Automotive reality check
Government participation in automotive investments is a global reality and the cost of doing business.
When Airbus Helicopters Canada Ltd. announced it was making a “multi-million” investment at its Fort Erie, Ont. plant, it did not get any provincial or federal money. It won a global mandate for engine cowlings based on the high quality of its work force and production capabilities. The result: 40 jobs added to a workforce of 235.
That’s not how it works in the automotive sector where thousands of jobs are at stake.
Ford recently announced a $700 million plant investment in its Oakville Assembly Plant to produce vehicles for many worldwide markets. The financial participation of the Ontario and federal governments helped Ford Canada win the mandate.
Chrysler Group CEO Sergio Marchionne made a pitch for about $700 million from the Ontario and federal governments to help with what was speculated to be a $3.6 billion investment in the automaker’s Windsor and Brampton, Ont. operations. But by doing so he ignited more debate over whether or not governments should be tapping the taxpayer to finance corporate projects.
The Fraser Institute, a right-leaning public policy research firm categorizes the Chrysler request as “corporate welfare,” as does Ontario Progressive Conservative leader Tim Hudak who called for an end to government support for big automakers. Hudak, who is keen to stake out the hard right with an eye on the premiership, advised the Ontario government to tell Chrysler to take a hike.
Marchionne had hinted if the cash wasn’t forthcoming, there would be other offers, but after Hudak’s outburst, he pulled the request for financing off the table.
He said in a press release, “It is clear to us that our projects are now being used as a political football, a process that, in our view, apart from being unnecessary and ill-advised, will ultimately not be to the benefit of Chrysler.”
So the upshot is, Chrysler will make investments in Windsor where it assembles its minivan products, and Brampton where it produces the Chrysler 300, Dodge Charger and Dodge Challenger. We don’t know how much those investments will be, but he said such decisions will be weighed according to Canada’s competitiveness with its NAFTA partners, and “increasingly on a global basis.”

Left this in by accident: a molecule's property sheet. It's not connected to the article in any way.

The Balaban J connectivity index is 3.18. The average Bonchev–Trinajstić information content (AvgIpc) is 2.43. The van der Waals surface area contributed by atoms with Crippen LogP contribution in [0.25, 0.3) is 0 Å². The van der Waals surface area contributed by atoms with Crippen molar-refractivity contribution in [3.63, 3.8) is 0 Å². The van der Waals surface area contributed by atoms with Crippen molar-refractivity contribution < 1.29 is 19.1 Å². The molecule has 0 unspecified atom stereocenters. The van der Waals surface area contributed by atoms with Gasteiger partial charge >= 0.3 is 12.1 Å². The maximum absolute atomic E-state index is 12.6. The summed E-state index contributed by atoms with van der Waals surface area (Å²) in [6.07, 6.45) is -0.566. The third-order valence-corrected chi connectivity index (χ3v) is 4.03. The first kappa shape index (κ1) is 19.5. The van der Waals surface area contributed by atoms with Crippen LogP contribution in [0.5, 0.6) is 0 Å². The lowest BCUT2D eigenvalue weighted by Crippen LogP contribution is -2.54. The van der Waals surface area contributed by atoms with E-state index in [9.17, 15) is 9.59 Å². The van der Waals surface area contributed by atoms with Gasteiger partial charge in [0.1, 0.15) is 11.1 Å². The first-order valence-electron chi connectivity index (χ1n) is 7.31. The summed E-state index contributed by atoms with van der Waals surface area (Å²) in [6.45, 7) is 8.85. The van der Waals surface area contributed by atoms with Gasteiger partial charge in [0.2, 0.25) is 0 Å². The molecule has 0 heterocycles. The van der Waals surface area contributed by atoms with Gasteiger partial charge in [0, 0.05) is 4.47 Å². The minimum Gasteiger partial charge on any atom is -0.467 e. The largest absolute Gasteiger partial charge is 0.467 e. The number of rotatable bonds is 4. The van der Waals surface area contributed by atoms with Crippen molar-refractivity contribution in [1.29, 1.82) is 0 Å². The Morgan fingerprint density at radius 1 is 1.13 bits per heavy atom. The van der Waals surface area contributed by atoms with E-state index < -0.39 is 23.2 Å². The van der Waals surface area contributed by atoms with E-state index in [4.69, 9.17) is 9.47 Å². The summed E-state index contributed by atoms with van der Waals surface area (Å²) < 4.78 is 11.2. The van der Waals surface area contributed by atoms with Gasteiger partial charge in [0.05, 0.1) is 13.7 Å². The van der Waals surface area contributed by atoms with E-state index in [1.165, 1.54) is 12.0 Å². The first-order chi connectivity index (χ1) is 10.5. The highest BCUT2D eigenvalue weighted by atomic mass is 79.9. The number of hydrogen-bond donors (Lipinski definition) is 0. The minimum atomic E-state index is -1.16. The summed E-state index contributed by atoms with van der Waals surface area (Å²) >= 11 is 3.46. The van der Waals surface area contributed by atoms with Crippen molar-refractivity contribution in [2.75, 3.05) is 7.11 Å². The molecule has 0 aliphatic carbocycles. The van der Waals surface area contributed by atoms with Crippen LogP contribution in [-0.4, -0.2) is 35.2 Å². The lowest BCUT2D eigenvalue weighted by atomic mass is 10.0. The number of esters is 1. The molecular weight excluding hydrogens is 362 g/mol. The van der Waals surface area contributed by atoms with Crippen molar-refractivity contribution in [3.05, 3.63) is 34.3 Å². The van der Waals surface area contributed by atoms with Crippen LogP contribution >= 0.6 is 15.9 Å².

Ontario’s automotive industry (handicapped by a still high dollar, high production costs and fierce competition from abroad) is coming up short on North American investments: just $2.4 billion worth out of $42 billion over the past five years.
It’s losing out to lower-cost US states that are generous with the incentives; and Mexico, where incentives are also generous, labour is cheap and there are many trade agreements covering lucrative markets, especially in South America.
Australia, with a smaller industry, has experienced the same problems as Ontario: high production costs and tough competition. Its industry is in throes of shutting down, with the departures of Toyota, GM and Ford.
Canada’s automotive industry accounts for 2.5% of Ontario’s GDP, employs about 115,000 people and sustains 350 parts suppliers. Tally up the spin-off economic benefits and it’s evident that allowing the automotive sector to wither will have dire economic consequences.
Automotive manufacturing is a global affair. Canada must be competitive with other jurisdictions and Marchionne emphasized this point in an Automotive News article.
“If a country is undertaking any sort of commitment to an industrial policy, I think it needs to recognize that those choices come with an obligation to match and effectively equal what the competition is offering.”
Hudak, the aspiring premier, needs to have a better understanding of how the global automotive industry works and where Ontario fits in. Call it corporate welfare, industrial strategy or a partnership between big industry and communities, government participation in major automotive investments is the global reality and the accepted cost of doing business.
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